Farmers to face stiffer penalties for scrub fires

FARMERS in West Cork who deliberately start scrub fires during the closed season could face far stiffer penalties, including that of reckless endangerment which carries a jail sentence of up to 10 years.

A “get tough” approach is to be adopted by a new multi-agency task force which is aiming to stamp out the potentially lethal practice during the traditional dry spell between March 1 and August 31. It is illegal to set fires during this period.

In the first three weeks of last month, 54 illegally set fires were recorded in West Cork, most of which occurred in the Bantry area.

In addition to being illegal, the fires take up valuable time for fire brigades and gardaí.

Last year three elderly farmers died in the country after getting caught up in fires they illegally started. One of them was from Kerry.

“A lot of elderly farmers set fire to scrubland where sheep are grazing. It’s embedded as tradition under the mistaken belief that it will stimulate growth before the rains come. Teagasc say it has minimal benefit,” Inspector Tony Sugrue said.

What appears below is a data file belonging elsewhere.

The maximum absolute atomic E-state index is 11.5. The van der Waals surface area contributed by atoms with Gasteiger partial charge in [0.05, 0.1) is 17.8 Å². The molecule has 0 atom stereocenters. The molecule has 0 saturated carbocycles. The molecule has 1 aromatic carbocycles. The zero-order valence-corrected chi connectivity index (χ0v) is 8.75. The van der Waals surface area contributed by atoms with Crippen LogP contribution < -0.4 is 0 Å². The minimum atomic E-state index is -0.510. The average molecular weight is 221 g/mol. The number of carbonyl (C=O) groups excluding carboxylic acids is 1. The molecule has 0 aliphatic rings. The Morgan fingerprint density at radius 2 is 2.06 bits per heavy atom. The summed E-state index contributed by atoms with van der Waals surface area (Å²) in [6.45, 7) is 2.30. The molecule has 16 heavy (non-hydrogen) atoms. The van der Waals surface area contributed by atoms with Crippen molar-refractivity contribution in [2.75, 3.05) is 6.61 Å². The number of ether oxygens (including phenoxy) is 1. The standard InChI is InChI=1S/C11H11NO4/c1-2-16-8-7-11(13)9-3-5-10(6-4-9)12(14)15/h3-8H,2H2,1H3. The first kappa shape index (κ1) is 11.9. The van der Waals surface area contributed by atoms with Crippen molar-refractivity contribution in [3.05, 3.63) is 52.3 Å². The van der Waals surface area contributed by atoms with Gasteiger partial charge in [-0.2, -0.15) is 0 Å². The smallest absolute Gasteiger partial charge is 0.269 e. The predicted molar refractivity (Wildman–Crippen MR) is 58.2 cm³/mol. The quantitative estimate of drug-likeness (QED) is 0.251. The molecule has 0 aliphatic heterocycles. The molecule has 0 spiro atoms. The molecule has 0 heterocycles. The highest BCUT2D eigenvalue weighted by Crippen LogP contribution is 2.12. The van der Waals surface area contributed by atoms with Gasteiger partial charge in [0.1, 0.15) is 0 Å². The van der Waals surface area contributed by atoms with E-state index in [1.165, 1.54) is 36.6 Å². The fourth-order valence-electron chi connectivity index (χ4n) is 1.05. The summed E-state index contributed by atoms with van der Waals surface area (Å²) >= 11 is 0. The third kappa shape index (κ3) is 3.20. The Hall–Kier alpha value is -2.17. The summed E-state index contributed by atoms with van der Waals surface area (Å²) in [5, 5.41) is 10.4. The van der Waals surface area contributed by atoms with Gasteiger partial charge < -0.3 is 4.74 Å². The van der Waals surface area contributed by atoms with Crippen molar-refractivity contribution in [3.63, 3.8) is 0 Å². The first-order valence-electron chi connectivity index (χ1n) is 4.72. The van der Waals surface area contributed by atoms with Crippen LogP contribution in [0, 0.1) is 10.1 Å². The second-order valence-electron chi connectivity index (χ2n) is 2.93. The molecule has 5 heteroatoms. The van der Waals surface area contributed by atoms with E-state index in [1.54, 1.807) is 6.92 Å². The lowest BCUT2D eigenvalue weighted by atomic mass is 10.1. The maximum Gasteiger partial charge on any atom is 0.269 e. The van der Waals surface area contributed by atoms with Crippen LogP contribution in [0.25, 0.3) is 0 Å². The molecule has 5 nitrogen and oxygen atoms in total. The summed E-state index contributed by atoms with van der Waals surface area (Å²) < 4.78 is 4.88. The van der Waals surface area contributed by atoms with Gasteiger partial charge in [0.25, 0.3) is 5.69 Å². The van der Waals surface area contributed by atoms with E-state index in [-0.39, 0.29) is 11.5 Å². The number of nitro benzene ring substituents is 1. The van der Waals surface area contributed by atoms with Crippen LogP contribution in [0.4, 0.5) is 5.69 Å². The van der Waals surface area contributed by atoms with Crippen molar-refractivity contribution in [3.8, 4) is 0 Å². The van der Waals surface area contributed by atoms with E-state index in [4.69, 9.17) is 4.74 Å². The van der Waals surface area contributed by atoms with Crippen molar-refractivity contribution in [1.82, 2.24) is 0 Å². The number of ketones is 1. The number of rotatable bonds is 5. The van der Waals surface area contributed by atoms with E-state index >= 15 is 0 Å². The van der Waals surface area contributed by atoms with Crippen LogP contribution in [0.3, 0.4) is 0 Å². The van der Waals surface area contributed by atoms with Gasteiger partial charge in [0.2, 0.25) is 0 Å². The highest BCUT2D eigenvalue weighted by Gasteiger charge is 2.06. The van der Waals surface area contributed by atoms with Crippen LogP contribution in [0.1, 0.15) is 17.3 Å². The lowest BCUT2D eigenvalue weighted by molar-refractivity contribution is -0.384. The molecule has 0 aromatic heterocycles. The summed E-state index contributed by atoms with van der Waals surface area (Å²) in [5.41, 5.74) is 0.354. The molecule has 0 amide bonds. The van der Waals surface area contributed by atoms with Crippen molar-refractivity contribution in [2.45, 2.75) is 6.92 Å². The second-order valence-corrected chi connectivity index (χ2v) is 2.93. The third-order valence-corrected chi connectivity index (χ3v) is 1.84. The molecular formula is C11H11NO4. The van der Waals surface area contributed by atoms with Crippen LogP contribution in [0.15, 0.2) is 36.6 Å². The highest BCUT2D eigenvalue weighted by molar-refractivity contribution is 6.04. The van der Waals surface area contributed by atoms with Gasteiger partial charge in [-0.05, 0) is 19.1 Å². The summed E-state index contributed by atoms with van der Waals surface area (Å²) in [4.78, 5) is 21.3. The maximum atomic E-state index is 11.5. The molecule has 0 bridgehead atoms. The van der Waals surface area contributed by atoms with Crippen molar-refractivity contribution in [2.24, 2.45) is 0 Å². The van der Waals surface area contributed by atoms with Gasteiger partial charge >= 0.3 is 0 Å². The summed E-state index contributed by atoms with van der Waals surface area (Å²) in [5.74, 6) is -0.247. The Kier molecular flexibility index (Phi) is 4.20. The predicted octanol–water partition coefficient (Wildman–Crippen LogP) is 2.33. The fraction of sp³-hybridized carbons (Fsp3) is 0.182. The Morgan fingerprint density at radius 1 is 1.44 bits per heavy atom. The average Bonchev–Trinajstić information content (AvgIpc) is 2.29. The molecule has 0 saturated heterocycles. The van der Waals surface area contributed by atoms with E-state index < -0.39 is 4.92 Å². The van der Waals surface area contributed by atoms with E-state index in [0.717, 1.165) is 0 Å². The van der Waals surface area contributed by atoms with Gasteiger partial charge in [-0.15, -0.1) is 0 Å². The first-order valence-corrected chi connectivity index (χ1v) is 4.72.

He said the multi-agency task force, which includes gardaí, fire brigade, the National Parks & Wildlife Service, Coillte and the Association of Irish Forestry Consultants, was aiming to stamp out the practice.

“Resources are tied up as a result of these fires and it could mean delays in getting to other emergencies. Fires can get out of control and pose a threat to human life, they can also destroy forests which have been acquired by pension funds,” the inspector added.

He said if farmers didn’t stop the practice then the authorities would use a bigger stick to deal with the problem.

Under Section 40 of the Wildlife Act (2002) a conviction for a first offence can lead to a €634.87 fine and/or up to three months in prison. A third offence carries a maximum fine of €1,904.61 and/or up to 12 months in jail.

Only a handful of farmers have ever been prosecuted.

“Those penalties are minor. If somebody lights a fire and it gets out of control it could lead to a charge of reckless endangerment. That can carry a sentence of up to 10 years,” Inspector Sugrue said.

He said authorities were concerned that more fires could be lit in the forthcoming days as the weather was set to get even drier.

“We are appealing for any members of the public who see fires being lit to contact their local garda station immediately,” he said.

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